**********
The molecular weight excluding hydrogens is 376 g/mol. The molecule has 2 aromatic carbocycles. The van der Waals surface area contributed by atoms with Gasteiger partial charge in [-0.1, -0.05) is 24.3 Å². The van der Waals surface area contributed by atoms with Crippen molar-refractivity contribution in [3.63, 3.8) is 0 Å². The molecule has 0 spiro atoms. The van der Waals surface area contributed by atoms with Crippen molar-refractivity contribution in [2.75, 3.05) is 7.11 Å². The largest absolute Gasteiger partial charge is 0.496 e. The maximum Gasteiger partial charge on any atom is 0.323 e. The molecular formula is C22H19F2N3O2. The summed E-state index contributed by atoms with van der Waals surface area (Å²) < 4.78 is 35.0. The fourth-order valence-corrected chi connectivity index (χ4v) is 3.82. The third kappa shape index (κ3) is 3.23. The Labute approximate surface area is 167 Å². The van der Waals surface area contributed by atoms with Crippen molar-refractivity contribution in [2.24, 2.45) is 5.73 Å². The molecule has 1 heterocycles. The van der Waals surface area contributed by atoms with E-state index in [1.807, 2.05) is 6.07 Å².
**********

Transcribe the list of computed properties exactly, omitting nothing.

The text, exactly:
The molecular weight excluding hydrogens is 376 g/mol. The molecule has 2 aromatic carbocycles. The van der Waals surface area contributed by atoms with Gasteiger partial charge in [-0.1, -0.05) is 24.3 Å². The van der Waals surface area contributed by atoms with Crippen molar-refractivity contribution in [3.63, 3.8) is 0 Å². The molecule has 0 spiro atoms. The van der Waals surface area contributed by atoms with Crippen molar-refractivity contribution in [2.75, 3.05) is 7.11 Å². The largest absolute Gasteiger partial charge is 0.496 e. The maximum Gasteiger partial charge on any atom is 0.323 e. The molecular formula is C22H19F2N3O2. The summed E-state index contributed by atoms with van der Waals surface area (Å²) < 4.78 is 35.0. The fourth-order valence-corrected chi connectivity index (χ4v) is 3.82. The third kappa shape index (κ3) is 3.23. The Labute approximate surface area is 167 Å². The van der Waals surface area contributed by atoms with Crippen molar-refractivity contribution in [2.24, 2.45) is 5.73 Å². The molecule has 1 heterocycles. The van der Waals surface area contributed by atoms with E-state index in [1.807, 2.05) is 6.07 Å².